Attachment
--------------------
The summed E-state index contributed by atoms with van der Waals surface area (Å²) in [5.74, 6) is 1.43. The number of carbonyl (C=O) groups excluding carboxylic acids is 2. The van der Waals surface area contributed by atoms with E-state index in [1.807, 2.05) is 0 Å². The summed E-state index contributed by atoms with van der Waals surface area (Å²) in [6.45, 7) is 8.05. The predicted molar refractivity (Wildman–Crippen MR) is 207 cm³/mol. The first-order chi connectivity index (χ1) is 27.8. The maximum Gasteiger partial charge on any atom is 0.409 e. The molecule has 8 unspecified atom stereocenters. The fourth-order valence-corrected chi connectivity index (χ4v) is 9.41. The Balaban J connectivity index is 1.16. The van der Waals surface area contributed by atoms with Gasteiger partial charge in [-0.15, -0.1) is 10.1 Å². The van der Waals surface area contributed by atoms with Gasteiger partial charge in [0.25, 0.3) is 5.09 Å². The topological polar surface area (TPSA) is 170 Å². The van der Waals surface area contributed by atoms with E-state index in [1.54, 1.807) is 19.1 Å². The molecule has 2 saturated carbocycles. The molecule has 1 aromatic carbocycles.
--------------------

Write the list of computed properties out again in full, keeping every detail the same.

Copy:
The summed E-state index contributed by atoms with van der Waals surface area (Å²) in [5.74, 6) is 1.43. The number of carbonyl (C=O) groups excluding carboxylic acids is 2. The van der Waals surface area contributed by atoms with E-state index in [1.807, 2.05) is 0 Å². The summed E-state index contributed by atoms with van der Waals surface area (Å²) in [6.45, 7) is 8.05. The predicted molar refractivity (Wildman–Crippen MR) is 207 cm³/mol. The first-order chi connectivity index (χ1) is 27.8. The maximum Gasteiger partial charge on any atom is 0.409 e. The molecule has 8 unspecified atom stereocenters. The fourth-order valence-corrected chi connectivity index (χ4v) is 9.41. The Balaban J connectivity index is 1.16. The van der Waals surface area contributed by atoms with Gasteiger partial charge in [-0.15, -0.1) is 10.1 Å². The van der Waals surface area contributed by atoms with Gasteiger partial charge in [0.25, 0.3) is 5.09 Å². The topological polar surface area (TPSA) is 170 Å². The van der Waals surface area contributed by atoms with E-state index in [1.54, 1.807) is 19.1 Å². The molecule has 2 saturated carbocycles. The molecule has 1 aromatic carbocycles.